Bob finally reported aboard the Cassin, which was one of seven destroyers in Destroyer Division 7 supporting B29 air strikes over Japan by doing air-sea rescues from north of Iwo Jima to within 100 nautical miles of Japan.

The ship rescued 48 air crewmen from March to Sepember 1945, which was an impressive number, but Bob added, "Of course, there were some we could not find and pick up."

The ship also survived two very bad typhoons, shelled a Japanese-occupied island, and experienced a "dead-in-the-water" situation for four hours during a rescue mission 1 mile off Chichi Jima, a heavily fortified Japanese radio station. The Cassin also intercepted and searched a Japanese hospital ship, but there was no contraband aboard.

"When you're a young kid, you want to be where the action is, and we were where the action was," said Bob, who started as a radio technician 3rd class and was promoted to 2nd class petty officer (electronics technician) while aboard.

Bob well remembers Aug. 6, 1945, when the American B-29 bomber, the Enola Gay, dropped the world's first atom bomb over the city of Hiroshima.

"I was in my bunk and heard it on the squawk box," Bob said." You can't imagine the euphoria aboard the ship."

Japan surrendered Sept. 7, 1945, and at the war's end, Division 7 was relieved and the Cassin picked up 200 troops before heading back to Long Beach. Bob had an aunt, uncle and cousin there, and they treated him royally during his five days of leave.

The Cassin then transversed the Panama Canal, making port at Jacksonville, Fla., for "Navy Day" on Oct. 20, where the sailors got a day of liberty every other day for 10 days.

(Bob had always wanted to fly and logged five hours of beginning flight training there in a Piper J3, later qualifying for a private pilot's license in April 1948).

The Cassin made port in December 1945 in Norfolk, Va., where it was decommissioned. Bob took a train to Washington, D.C., and then on to Portland. "I got home for Christmas," he said.

After leaving the service, Bob went to Oregon State College for two years; after his first year, he signed up to work for the summer for the National Park Service and chose Mount Rainier National Park, where he met his future wife Dar Phelps, who was working as a waitress. They met again in the summers of 1948 and 1949, exchanging letters in between.

After two years at OSC, Bob moved back to Portland and enrolled at Lewis and Clark College, noting, "The G.I. Bill of Rights was one of the best things this country has ever done besides winning wars."

While in college, Bob also joined the naval reserves; in June 1950, three weeks after graduating from Lewis and Clark with a degree in business "so I could do something practical," Bob was called up as an enlisted person along with many others because of the start of the Korean War.

Bob and Dar had become engaged in June and planned to marry in October, but the imminence of recall led them to speed up their plans. Bob and Dar were married in late July 1950 at Lewis and Clark College by President Morgan Odell. However, a week later, Bob was sworn in as a commissioned officer, canceling his enlisted recall.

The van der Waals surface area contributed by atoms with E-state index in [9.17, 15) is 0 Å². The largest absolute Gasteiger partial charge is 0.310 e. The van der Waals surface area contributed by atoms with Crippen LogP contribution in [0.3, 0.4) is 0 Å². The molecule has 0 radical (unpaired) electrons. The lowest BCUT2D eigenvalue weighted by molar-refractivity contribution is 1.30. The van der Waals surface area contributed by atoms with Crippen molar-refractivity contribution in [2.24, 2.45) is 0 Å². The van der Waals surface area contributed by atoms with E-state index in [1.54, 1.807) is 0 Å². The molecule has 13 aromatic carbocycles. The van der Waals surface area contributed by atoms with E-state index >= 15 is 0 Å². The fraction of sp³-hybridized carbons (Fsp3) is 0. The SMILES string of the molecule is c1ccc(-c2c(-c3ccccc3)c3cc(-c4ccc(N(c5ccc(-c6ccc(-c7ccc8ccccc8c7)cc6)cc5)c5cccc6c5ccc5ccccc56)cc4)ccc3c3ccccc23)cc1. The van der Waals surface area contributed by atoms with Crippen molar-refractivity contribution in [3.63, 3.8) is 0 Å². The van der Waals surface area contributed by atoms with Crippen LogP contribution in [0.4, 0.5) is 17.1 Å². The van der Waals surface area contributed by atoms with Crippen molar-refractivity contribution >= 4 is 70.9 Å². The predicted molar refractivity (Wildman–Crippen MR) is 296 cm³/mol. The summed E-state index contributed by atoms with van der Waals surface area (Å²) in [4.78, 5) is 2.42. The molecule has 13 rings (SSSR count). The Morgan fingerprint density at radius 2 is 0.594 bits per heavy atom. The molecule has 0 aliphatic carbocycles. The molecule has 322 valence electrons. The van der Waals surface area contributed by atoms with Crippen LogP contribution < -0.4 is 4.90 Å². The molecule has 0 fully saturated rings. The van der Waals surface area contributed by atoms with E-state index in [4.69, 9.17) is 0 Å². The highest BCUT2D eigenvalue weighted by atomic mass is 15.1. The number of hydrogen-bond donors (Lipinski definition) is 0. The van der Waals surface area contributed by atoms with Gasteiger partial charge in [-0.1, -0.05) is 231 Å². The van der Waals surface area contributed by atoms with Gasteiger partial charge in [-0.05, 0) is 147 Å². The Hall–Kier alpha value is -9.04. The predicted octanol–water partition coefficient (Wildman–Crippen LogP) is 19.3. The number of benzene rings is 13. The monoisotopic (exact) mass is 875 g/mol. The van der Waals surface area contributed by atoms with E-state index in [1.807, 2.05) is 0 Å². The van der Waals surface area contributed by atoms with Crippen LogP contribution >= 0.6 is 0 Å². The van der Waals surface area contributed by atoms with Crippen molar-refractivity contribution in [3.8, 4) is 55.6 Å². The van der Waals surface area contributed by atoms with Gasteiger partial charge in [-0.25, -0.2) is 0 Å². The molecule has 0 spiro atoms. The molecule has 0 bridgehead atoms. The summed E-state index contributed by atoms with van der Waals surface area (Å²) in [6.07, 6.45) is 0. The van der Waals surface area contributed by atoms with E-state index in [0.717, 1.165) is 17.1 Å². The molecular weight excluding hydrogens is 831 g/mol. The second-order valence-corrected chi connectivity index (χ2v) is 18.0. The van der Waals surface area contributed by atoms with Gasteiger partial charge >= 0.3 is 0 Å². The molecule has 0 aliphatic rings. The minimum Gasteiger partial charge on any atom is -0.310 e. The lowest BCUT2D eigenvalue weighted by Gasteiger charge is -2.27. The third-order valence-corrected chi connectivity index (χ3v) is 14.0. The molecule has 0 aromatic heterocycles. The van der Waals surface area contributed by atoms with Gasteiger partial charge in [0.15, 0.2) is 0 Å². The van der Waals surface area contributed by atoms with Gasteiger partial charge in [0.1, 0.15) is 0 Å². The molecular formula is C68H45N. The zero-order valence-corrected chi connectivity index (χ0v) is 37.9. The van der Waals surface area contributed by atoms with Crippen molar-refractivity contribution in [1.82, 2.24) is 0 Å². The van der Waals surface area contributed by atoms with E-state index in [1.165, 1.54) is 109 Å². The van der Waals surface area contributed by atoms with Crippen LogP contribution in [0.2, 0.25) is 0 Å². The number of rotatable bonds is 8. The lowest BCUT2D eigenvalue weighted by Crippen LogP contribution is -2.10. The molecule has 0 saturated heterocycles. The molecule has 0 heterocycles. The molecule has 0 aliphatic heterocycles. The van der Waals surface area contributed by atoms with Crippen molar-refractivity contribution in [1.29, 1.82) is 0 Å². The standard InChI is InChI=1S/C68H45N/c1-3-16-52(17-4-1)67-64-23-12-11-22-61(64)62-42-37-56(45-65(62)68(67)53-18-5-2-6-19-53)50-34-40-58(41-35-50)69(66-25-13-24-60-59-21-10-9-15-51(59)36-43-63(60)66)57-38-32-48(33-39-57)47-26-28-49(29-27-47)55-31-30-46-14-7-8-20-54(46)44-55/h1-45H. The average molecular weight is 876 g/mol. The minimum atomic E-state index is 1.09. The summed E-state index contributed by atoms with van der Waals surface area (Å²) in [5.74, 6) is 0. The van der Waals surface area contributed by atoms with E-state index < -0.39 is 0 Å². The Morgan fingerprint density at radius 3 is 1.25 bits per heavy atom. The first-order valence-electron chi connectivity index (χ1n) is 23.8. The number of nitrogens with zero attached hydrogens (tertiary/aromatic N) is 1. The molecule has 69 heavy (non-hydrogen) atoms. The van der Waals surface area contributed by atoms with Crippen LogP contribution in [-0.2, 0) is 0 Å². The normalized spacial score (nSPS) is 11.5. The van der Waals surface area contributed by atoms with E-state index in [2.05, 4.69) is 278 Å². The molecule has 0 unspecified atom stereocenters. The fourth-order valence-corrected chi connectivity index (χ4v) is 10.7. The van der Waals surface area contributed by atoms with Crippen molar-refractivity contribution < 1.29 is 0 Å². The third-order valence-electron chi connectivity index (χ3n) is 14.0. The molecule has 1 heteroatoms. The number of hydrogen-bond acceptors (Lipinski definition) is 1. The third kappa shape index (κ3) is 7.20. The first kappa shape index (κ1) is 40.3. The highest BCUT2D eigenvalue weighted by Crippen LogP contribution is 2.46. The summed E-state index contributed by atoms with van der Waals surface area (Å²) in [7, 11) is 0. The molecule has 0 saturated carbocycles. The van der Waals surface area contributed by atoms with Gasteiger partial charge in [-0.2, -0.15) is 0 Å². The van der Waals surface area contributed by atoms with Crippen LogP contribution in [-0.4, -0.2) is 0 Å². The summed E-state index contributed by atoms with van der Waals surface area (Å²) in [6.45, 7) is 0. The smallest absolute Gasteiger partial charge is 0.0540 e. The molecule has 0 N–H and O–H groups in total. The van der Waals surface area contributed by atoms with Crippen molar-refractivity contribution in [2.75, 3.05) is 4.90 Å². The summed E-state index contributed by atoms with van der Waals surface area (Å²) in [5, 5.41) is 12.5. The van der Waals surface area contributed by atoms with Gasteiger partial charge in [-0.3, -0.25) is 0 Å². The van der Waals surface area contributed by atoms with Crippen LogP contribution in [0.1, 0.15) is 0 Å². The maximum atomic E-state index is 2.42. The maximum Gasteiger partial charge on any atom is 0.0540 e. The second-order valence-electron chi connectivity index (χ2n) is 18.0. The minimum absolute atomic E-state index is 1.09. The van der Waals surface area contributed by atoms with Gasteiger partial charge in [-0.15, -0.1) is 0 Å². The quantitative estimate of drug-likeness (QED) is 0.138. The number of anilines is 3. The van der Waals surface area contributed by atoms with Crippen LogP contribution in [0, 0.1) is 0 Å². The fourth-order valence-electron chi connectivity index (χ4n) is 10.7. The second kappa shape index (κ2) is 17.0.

Bob, who served in the reserves for 10 years as a lieutenant jg, spent his career in business working for Remington Rand selling punch card machines; Remington Rand, which later purchased a large computer company, Univac Machines, eventually became Sperry Rand.

Bob also taught night classes at Portland Community College and in addition was part of a group that started a computer service bureau in Portland. At PCC, Bob became acting registrar and set up a computer system for records while teaching a full load; after four years, he joined the Portland State University staff as an assistant professor managing an initial computer center there.

The last 10 years of his career, Bob worked at Tektronix doing sales training and product support, noting, "I loved the sales training - I was the old guy who had actually sold things. I should have gone to Tek right out of college."

On the home front, Bob and Dar, who lived in Lake Oswego 49 years, raised two daughters, and Bob loved sailing on the lake and building boats.

After their daughters were grown, Dar went back to school and became a registered nurse, working more than a dozen years before retiring. She also has volunteered for the American Red Cross, helping out after disasters, and the couple hosted foreign exchange students for 12 years.

Fifty-six years after Bob went through the Panama Canal on the Cassin following WWII, he went through it again with Dar on a Holland America cruise ship.

Today the couple, who moved to Summerfield in late 2004, enjoy spending time with their five grandchildren and two great-grandchildren.

In the decades since WWII, Bob has had time to reflect on that period of time in history, and how the country and world have changed since then.

"In World War II, our country had the energy and opportunity to recruit, evaluate and empower millions of people, not only for the military but also shipyards and other industries," Bob said. "The training was broken down into small tasks, and needed skills were identified and developed. I would like to think we could develop an education system like that again.

"We have a great country here and great talent. What we lack is a sense of camaraderie and purpose."